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Thursday 28 August 2014

Send them flowers: the code for murder, Colombian style

Fiona Govan in Madrid

Published 02/03/2013 | 05:00

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POLICE have arrested seven Colombians in Madrid suspected of running a "branch office of hitmen". They believe it was set up to maim and kill members of rival drug cartels and collect debts from the organisation's own drug traffickers.

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The ringleader went by the name of "Rabbit" and his deputy was "the Monster". When the order came in to kill, it was coded as: "If they won't pay, send them flowers."

After a sting operation code-named "Achilles" that lasted 16 months, officers from Madrid's Central Organised Crime Brigade moved in on the cell of assassins and seized an arsenal of weapons.

The gang had their headquarters in a Colombian restaurant in a working-class suburb of Madrid, where they met over lunches and dinners.

There, they planned elaborate ruses to snare their victims, sometimes impersonating police officers or doctors. They were found with an array of disguises, including police uniforms, medics' coats and wigs.

Police moved in as the gang took delivery of a cache of weapons from Eastern Europe, including Kalashnikov rifles fitted with silencers, a .357 magnum revolver and a long-range rifle with telescopic lens.

During the raid, officers also seized electronic detonators, explosives and an anti-tank grenade launcher.

Investigators believe the gang was sent to Spain to collect debts and settle scores on behalf of Colombian drug cartels, while also trying to forge an alliance with Mexican traffickers based in Valencia.

It was the first time that police had smashed a squad that had apparently been sent to set up a permanent base in Spain, according to Andres Dieguez, the head of the police's Central Organised Crime Brigade.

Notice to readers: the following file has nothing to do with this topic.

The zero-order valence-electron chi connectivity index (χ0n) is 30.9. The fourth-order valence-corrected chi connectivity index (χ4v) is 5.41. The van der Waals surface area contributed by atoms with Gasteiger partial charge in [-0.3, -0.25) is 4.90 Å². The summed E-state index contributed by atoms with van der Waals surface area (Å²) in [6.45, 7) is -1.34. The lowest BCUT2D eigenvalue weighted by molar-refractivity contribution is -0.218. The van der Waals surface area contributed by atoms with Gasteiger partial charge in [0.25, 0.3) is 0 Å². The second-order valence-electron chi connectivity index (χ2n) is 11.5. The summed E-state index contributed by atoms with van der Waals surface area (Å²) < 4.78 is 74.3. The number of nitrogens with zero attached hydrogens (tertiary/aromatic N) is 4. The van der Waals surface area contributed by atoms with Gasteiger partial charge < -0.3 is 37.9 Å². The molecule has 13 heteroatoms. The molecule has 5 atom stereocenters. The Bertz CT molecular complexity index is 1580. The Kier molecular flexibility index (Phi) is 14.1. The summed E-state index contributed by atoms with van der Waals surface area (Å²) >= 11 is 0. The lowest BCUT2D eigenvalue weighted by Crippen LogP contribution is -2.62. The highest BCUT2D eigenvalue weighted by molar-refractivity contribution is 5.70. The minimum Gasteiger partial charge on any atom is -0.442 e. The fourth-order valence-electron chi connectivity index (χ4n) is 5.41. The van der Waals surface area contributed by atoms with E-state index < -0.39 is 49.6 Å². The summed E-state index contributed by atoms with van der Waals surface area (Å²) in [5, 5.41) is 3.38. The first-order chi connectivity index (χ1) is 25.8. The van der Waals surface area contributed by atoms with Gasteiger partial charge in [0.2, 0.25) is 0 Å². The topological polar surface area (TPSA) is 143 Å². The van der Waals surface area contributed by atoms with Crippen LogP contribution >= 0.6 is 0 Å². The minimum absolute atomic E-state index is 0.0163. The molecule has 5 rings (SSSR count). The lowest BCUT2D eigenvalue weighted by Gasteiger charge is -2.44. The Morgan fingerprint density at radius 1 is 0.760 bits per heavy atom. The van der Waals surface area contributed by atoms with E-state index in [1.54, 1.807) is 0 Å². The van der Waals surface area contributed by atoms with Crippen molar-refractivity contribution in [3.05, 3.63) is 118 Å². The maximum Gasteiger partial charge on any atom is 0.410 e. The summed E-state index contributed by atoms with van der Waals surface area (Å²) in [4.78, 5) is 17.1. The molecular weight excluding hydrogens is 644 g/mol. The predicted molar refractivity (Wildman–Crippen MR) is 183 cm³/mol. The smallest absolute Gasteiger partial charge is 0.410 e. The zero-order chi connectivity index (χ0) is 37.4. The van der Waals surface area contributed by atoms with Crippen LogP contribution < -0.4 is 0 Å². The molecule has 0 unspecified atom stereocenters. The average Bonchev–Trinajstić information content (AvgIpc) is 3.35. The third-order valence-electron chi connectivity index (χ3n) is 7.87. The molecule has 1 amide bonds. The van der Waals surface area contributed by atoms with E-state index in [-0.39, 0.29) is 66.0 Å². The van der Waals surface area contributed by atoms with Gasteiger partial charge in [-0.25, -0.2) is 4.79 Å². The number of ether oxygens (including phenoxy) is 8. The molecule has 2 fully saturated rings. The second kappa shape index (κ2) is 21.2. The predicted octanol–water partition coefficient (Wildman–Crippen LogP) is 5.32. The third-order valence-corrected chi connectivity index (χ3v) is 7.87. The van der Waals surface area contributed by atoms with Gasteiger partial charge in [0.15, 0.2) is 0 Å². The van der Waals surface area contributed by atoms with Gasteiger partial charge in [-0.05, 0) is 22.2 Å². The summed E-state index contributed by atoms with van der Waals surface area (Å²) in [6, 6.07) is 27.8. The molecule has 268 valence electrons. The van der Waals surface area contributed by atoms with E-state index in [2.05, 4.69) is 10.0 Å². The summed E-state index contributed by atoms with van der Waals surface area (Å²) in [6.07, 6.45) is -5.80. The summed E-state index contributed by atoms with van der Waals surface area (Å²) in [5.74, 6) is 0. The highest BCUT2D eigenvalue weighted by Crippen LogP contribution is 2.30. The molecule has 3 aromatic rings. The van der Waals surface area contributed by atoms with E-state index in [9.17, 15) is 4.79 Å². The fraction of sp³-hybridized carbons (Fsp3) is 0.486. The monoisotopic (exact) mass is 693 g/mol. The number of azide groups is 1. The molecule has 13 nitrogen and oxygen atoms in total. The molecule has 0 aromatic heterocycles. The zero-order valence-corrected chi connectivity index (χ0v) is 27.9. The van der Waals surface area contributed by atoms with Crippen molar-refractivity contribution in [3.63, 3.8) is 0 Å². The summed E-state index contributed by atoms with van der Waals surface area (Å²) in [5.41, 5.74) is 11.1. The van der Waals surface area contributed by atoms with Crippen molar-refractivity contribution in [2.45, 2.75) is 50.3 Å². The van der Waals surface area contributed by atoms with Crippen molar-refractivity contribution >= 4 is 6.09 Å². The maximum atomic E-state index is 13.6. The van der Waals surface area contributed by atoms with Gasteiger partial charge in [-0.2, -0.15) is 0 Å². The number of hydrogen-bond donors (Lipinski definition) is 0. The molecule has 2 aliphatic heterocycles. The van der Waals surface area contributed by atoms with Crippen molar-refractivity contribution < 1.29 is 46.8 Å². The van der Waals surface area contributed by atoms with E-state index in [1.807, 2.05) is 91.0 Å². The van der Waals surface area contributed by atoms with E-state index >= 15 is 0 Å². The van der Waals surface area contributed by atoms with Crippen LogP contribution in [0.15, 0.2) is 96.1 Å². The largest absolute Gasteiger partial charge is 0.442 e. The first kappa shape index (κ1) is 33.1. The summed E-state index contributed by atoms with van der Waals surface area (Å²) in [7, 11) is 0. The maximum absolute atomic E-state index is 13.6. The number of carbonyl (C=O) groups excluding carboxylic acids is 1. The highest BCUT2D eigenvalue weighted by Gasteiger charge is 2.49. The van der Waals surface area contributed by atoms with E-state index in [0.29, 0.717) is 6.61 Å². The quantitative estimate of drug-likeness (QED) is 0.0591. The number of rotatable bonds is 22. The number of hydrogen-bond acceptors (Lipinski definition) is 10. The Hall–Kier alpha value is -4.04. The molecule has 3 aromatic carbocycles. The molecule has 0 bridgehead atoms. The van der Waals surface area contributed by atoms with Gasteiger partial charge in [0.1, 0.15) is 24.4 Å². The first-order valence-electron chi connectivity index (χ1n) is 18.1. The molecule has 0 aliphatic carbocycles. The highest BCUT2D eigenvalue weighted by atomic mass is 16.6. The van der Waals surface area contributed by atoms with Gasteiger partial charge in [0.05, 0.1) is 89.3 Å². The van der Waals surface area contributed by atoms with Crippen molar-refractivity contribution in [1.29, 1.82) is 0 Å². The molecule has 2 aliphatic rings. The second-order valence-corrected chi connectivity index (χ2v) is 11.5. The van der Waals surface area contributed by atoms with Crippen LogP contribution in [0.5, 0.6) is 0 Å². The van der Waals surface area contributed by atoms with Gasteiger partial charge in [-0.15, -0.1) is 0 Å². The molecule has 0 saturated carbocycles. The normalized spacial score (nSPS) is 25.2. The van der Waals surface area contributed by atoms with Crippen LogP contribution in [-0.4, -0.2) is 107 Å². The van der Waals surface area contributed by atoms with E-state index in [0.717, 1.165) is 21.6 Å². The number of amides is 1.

Previously, lone hitmen had been sent from Colombia to settle scores and protect the cartels' business in Spain, the main cocaine gateway into Europe. Afterwards, they would return to South America.

The gang were also in possession of containers of acid, which they are suspected of using to destroy the bodies of their victims in order to prevent identification of remains.

Among those arrested were the suspected leader of the cell – who went by the alias 'Conejo', meaning 'Rabbit' – and his right-hand man El Monstro ('the Monster), police said. They have not released the real names of those arrested.

The first man was wanted by Colombian police and was involved in a feud with a rival gang of assassins in Colombia, who are believed to be responsible for killing his brother six months ago and his nephew earlier this month. 'El Monstro' was wanted on an international arrest warrant for other murders in his home country.

According to local media reports, some of the gang were former members of the paramilitary group, United Self-Defence Forces of Colombia.

The gang is also suspected of touting for work from other criminals, for which they offered to kidnap, maim or kill, in return for 50pc of the money owed by the target.

Among the victims was the sister of a drug criminal jailed in Spain who had outstanding debts to a cartel in Colombia. They were ordered to kidnap the woman until the convict could arrange payment. (© Daily Telegraph, London)

Irish Independent

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